Taxi to the Dark Side (review)
I’d be sputtering with rage, except that I’m totally exhausted from raging for the last seven years. For Taxi to the Dark Side is an infuriating film in so many ways that I can barely make myself coherent. Infuriating in good ways… well, no, it’s infuriating for reasons that should have remained in the realm of dystopic science fiction, but since things are the way they are, the only possible reaction for a thinking, aware, patriotic American — hell, for a decent human being — is to become enraged. Even if you’re already worn out. But what I mean is this: this is a movie that is infuriating because it does what it does so damn well, and because what is does is so sadly so vitally necessary, even if you wish it weren’t.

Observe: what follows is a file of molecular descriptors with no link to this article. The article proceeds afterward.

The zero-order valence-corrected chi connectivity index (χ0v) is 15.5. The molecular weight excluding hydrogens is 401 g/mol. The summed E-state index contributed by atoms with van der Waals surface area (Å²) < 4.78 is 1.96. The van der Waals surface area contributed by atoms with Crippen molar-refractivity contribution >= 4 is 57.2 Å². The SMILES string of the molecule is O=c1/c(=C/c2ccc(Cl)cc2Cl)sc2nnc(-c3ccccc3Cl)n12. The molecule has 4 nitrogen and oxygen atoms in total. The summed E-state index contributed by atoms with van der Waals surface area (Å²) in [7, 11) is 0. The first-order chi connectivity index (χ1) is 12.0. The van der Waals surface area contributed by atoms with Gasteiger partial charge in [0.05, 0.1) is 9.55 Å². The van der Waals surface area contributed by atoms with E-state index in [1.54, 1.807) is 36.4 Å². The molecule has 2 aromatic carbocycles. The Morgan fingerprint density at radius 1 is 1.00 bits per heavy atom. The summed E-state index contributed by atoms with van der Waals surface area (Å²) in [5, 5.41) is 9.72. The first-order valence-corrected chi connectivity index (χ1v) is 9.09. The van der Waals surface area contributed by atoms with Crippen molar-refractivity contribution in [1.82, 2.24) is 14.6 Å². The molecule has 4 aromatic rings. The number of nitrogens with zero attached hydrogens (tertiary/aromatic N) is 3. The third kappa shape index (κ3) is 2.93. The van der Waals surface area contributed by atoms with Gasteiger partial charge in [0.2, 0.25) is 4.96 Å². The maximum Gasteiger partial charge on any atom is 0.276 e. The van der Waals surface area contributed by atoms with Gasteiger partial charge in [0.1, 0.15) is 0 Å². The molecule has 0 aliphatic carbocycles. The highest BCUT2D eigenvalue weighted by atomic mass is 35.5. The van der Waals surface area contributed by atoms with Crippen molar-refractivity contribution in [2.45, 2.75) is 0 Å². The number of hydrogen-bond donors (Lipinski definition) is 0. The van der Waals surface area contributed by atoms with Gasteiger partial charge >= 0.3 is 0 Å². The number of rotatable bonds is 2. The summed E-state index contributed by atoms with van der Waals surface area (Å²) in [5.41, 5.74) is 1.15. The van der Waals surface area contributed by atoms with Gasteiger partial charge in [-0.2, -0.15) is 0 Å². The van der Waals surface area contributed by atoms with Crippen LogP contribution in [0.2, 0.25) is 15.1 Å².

The first reason to be mad is seeing that the cultural environment in which is exists, in which it is attempting to make itself heard, is both so much a part of the dire issues it illuminates and part of why it seems like it may well be impossible to remedy them. For here we have this year’s Oscar winner for Best Documentary Feature, for pete’s sake, and it’s almost impossible to find in theaters. Maybe if you’re near something like a major city you might — might — find a single arthouse showing it, if you’re willing to drive an hour to get there, but probably not. Yet even that is nothing to the fact that Taxi is the kind of exposé that used to show up on 60 Minutes or the network evening news, where millions and millions of people would be introduced to it, some of them even accidentally, and might accidentally end up being enlightened by it. But the fact that you must seek out this movie means that it is only going to be singing to a choir that is already ready to listen to what it has to say.